It is believed that 8 out of 10 startups fail. Unfortunately, the number is not too far from the truth. According to Statistic Brain, the number of startups that fail within the first 4 years varies from 42% to 63%, depending on the industry.
Will your startup reach a valuation of millions or even a billion and become the next unicorn? Or, will it go unnoticed and join thousands of other startups that fell through the cracks? It’s impossible to predict these outcomes until you actually build your product. Nevertheless, there are many things you can do (shouldn’t do, or fail to do) to make your mobile startup successful. Instead of learning the hard way, we recommend avoiding these 5 mistakes entrepreneurs make when building their startups.
Lean methodology is one of the most widely used approaches to building mobile startups. With a heavy focus on eliminating waste, the approach advocates the development of a minimum viable product (MVP) as a way to deliver value fast.
Consequently, your CTO or technology partner should plan for the development of the MVP first, prioritizing features and setting clear (and realistic) deliverables for each iteration. If you fail to identify the core set of features for the first release, your product might turn out to be overly complicated or overcrowded with unnecessary functionality. This might prevent users from seeing the fundamental value in your product. Moreover, you will quickly go over budget.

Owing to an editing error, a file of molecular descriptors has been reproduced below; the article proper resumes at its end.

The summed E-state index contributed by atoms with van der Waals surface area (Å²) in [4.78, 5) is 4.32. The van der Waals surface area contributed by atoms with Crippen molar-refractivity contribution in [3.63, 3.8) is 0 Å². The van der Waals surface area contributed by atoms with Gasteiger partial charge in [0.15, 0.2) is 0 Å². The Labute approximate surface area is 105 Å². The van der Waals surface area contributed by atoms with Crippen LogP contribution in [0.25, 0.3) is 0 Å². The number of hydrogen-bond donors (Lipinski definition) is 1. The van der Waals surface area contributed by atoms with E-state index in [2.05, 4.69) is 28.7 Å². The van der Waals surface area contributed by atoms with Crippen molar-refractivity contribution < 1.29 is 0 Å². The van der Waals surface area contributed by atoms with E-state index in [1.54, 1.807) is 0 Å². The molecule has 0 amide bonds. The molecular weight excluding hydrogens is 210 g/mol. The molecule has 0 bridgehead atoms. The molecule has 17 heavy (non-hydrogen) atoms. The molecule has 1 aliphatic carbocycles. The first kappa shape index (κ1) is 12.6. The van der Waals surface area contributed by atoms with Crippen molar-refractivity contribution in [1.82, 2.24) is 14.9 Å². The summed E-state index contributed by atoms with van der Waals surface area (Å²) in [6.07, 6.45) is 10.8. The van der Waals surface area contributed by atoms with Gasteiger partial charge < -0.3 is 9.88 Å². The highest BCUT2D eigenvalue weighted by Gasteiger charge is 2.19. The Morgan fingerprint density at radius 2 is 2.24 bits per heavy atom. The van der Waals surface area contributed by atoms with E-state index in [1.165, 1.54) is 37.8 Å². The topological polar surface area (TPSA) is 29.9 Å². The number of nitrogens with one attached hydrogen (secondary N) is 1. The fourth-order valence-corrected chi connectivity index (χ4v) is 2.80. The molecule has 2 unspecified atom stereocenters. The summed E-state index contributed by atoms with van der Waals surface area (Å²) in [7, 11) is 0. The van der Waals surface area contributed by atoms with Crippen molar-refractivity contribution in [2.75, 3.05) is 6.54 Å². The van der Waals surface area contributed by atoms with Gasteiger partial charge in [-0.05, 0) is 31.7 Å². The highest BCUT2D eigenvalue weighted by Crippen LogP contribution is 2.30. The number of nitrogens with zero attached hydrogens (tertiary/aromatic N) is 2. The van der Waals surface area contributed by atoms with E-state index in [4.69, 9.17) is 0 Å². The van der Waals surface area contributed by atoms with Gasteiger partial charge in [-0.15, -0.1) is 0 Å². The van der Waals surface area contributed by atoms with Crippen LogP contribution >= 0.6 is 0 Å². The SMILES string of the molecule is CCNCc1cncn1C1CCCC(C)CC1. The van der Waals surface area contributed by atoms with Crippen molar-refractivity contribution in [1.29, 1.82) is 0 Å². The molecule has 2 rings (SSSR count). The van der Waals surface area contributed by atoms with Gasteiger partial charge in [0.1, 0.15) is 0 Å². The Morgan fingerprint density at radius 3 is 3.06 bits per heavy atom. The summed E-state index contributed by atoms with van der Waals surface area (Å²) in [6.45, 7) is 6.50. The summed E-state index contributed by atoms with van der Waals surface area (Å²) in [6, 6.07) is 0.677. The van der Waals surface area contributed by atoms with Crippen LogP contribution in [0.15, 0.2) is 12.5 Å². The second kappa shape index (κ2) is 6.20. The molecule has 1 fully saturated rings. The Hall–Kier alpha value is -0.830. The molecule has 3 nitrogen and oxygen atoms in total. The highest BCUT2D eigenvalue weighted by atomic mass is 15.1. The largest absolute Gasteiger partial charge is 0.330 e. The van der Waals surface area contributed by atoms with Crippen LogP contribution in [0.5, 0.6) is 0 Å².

Another possible pitfall is rushing the development and looking for shortcuts to speed up the process. In this case you will most likely save a couple thousand dollars. Yet, the product you will release might not be viable enough or might have significant quality issues.
Read also: 7 Mistakes to Avoid When Developing an MVP
When building a mobile app startup, it is of paramount importance to understand who you are building the product for. Every successful mobile app solves a problem (or several problems) and serves a particular group of people. This might be a small niche audience (people of a certain profession or having a specific hobby) or wider demographics (a whole generation, citizens of a city or a country).
Obviously, apps for millennials won’t have the same features as those targeting seniors. An app for the Chinese market will differ from that built for the U.S. audience.
Another issue to consider in this regard is the choice of the target platform for your mobile app. While it seems tempting to launch your app on all possible platforms, a much better decision will be to aim for quality instead of quantity. This will help you test the waters first, saving you time and budget.
Accordingly, your app monetization strategy might differ based on the type of app, its audience and the target mobile OS. For example, this study finds that iOS shoppers will spend 2.5 times more on in-app purchases than Android users. The same research states that Asian users typically spend 40% more on in-app purchases than the rest of the world.